Business groups aired their concerns about California’s landmark privacy law at a public hearing in Sacramento, as they work to shape both implementing regulations and a likely follow-up bill.
The Feb. 5 hearing conducted by Attorney General Xavier Becerra’s staff was one of several being held before Becerra (D) issues regulations under the California Consumer Privacy Act.
The law, which takes effect Jan. 1, 2020, gives consumers the right to ask a company what data it holds on them and to delete that data, as well as to opt out of the sale of their personal information. Becerra must have regulations in place by July 1, 2020, governing some aspects of the law.
Business groups and employers across a variety of sectors, including tech, retail, education, and entertainment, participated in the hearing. The groups want Becerra to clarify what personal information falls under the law; whether de-identified personal data businesses hold on consumers must be re-identified to link it back to a consumer who has requested it; and whether and how businesses can require that they verify the identity of consumers who ask for their data to prevent fraud.
Business groups also asked whether businesses can offer a range of options to opt out of data sharing or selling rather than a blanket opt out; whether a consumer’s right to ask that their data be deleted also applies to employers and their employees’ data; and how the prohibition on discrimination against consumers who opt out of sharing will work, especially for customer loyalty programs.
“Overly broad definitions might result in inconsistent application of the law and defeat its purpose,” Pete Isberg, president of the National Payroll Reporting Consortium, said.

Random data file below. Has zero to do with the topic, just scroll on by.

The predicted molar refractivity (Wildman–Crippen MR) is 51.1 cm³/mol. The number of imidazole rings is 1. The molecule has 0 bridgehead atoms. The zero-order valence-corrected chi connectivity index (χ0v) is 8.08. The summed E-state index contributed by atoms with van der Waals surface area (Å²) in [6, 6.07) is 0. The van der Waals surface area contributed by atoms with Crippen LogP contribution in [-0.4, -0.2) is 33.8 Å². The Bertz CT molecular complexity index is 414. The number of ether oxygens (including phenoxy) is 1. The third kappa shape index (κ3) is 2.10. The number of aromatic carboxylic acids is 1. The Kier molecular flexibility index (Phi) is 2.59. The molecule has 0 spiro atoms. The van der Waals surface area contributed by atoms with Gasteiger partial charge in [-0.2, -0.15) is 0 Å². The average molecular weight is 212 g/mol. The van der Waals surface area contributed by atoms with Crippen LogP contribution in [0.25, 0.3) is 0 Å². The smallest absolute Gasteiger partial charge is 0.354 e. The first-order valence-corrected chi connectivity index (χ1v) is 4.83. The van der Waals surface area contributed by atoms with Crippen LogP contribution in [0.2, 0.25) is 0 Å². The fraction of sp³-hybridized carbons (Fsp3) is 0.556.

Consumer groups pushed back against some of the business groups’ concerns, opposing any rules that make it difficult for people to opt out or result in consumers having to pay more for services after opting out.
“Financial incentives offered by businesses should be tied to the average value of customer data to allow loyalty programs to continue while not charging unreasonable rates for use of services,” James Harrison, an attorney with Remcho Johansen & Purcell LLP representing Californians for Consumer Privacy, said.
The group, lead by real estate investor Alastair Mactaggart, was the primary backer of the CCPA.
The California legislature is likely to enact new legislation to amend the CCPA before Becerra issues his draft regulations. Assemblyman Ed Chau has introduced a bill (A.B. 25) that could include some changes.
The existing law directs Beccera’s office to develop a uniform opt-out logo and button for businesses to offer to online consumers, and provide advice about compliance with the law upon request.
Becerra is asking for input about the opt-out button, as well as how to define personal information and unique identifiers. He also is asking whether some exemptions are necessary, and how business can comply with consumer requests.
Becerra won’t be issuing the draft regulations until the fall, giving lawmakers time to pass another bill first. Business and consumer groups have been working on legislative fixes since the law was enacted in 2018.
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